1. sarahc

    sarahc Registered User

    Apr 4, 2004
    33
    #1 sarahc, Dec 30, 2006
    Last edited: Dec 30, 2006
    Dear all, I posted a couple of days ago about how I felt my 84-year old mum's life was being prolonged unnecessarily. She has vascular dementia - cannot walk, falls all the time, can't swallow properly, is doubly incontinent, can't talk, is aggressive, doesn't recognise me (her only child) a lot of the time, has constant mini-strokes etc...She had another stroke about 4-5 days ago so things are coming to a head .. and decisions have to be taken .

    After (brief) discussions with her remaining relatives (her sister and my cousin), and with the care home person who administers medications, I am writing the following letter to the home. Is it OK ? - ie is this what a 'Do Not Resuscitate' request looks like ?. All advice appreciated. Have put in *** here instead of names for this posting to preserve privacy.

    I feel so strongly about this and know my mum would too if she were compos mentis. It is no life - just an undignified existance that needs to come to an end sooner rather than later for everyone's peace of mind (especially mine if I am totally honest). Other family members except one, who is not technically a blood- relative , but who has been wonderful) have not really bothered since she became ill -so I feel the decision is down to me and me alone - which is a terrible responsibility. My dad died 2 years ago - which is a blessing a he would be broken- hearted seeing her in this state - I think this is what he would have wanted as well. I did a DNR for him too but that was verbal and in hospital. Mum's home have just asked me to put it in writing so this is where I need advice please.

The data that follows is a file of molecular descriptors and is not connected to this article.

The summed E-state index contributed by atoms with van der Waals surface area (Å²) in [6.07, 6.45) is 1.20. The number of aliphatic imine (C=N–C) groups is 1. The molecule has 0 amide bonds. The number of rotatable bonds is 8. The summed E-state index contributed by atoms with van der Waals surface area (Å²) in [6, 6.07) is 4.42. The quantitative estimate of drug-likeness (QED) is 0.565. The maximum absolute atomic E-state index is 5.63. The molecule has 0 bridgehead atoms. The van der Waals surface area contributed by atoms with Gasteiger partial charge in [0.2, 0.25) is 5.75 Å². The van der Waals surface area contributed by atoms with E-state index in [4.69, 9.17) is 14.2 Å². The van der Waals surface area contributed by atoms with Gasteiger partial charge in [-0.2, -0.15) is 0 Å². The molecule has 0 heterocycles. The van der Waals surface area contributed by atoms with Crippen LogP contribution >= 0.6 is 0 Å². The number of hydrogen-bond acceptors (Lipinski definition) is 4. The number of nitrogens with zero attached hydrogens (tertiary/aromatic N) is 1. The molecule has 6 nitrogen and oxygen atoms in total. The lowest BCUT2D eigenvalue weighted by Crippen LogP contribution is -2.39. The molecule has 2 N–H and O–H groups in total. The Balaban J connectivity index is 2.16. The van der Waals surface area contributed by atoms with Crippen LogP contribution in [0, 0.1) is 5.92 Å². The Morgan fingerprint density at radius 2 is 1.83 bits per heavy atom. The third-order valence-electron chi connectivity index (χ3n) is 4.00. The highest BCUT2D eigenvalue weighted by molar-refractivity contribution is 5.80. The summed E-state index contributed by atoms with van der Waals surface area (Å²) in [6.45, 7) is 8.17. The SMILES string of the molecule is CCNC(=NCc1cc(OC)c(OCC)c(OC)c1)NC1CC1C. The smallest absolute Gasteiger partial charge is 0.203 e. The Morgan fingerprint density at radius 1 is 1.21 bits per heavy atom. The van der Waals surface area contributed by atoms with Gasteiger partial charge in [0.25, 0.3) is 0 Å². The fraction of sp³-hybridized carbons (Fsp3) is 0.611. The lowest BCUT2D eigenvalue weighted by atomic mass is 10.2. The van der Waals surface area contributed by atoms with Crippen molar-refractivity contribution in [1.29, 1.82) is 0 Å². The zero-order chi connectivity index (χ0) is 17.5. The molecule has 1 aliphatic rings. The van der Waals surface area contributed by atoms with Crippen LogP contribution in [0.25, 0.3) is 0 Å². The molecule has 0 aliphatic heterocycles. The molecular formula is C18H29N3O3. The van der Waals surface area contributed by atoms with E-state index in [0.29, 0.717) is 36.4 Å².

TO WHOM IT MAY CONCERN:

    ‘DO NOT RESUSCITATE’ ORDER FOR '****Name of my mum**


    I am writing regarding my mother, Mrs ****** **** (Dob ****). In the event of a medical emergency/hospitalisation I am requesting that she is not given any medical intervention but rather care to make her comfortable and pain-free.

    Please make sure that this directive is in her notes and that the staff at ******, her GP and any paramedics attending her, are aware of this wish.

    Thank you for your help and understanding.

    Yours,



    SARAH C****
     
  2. Brucie

    Brucie Registered User

    Jan 31, 2004
    12,413
    near London
    It's a difficult one.

    I have spoken to Jan's care home manager, to her GP at the home, to her consultant, and notes have been made in her file of my wish for no resuscitation.

    It can't do any harm to put it in writing oneself and what you suggest seems okay to me.
     
  3. cynron

    cynron Registered User

    Sep 26, 2005
    429
    east sussex
    dnr

    My husband is in a nursing home . The GP there has asked me if i wish to have a DNR added to his notes and i have agreed to this. He has vascular dementia and is at risk of a massive stroke. It was an emotive decision but i think it was the right one.

    Cynron.
     
  4. jenniferpa

    jenniferpa Volunteer Moderator

    Jun 27, 2006